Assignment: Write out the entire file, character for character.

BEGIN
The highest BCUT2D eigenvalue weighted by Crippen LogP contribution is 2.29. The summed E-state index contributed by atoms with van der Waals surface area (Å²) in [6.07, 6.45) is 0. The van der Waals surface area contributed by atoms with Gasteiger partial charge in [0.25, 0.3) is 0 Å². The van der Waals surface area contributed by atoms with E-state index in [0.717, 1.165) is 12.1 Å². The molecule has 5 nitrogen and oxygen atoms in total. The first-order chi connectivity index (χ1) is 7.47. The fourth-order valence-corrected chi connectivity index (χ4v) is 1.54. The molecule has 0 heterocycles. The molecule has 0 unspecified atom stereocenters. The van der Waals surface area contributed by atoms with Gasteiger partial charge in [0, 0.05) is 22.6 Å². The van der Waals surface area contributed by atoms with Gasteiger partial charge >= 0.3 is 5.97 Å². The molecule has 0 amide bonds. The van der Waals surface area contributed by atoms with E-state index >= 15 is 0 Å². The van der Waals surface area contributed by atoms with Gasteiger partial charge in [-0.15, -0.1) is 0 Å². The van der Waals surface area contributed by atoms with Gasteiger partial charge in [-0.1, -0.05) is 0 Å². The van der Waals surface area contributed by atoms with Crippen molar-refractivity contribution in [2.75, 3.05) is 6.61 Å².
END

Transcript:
The highest BCUT2D eigenvalue weighted by Crippen LogP contribution is 2.29. The summed E-state index contributed by atoms with van der Waals surface area (Å²) in [6.07, 6.45) is 0. The van der Waals surface area contributed by atoms with Gasteiger partial charge in [0.25, 0.3) is 0 Å². The van der Waals surface area contributed by atoms with E-state index in [0.717, 1.165) is 12.1 Å². The molecule has 5 nitrogen and oxygen atoms in total. The first-order chi connectivity index (χ1) is 7.47. The fourth-order valence-corrected chi connectivity index (χ4v) is 1.54. The molecule has 0 heterocycles. The molecule has 0 unspecified atom stereocenters. The van der Waals surface area contributed by atoms with Gasteiger partial charge in [0, 0.05) is 22.6 Å². The van der Waals surface area contributed by atoms with Gasteiger partial charge >= 0.3 is 5.97 Å². The molecule has 0 amide bonds. The van der Waals surface area contributed by atoms with E-state index >= 15 is 0 Å². The van der Waals surface area contributed by atoms with Gasteiger partial charge in [-0.15, -0.1) is 0 Å². The van der Waals surface area contributed by atoms with Gasteiger partial charge in [-0.1, -0.05) is 0 Å². The van der Waals surface area contributed by atoms with Crippen molar-refractivity contribution in [2.75, 3.05) is 6.61 Å².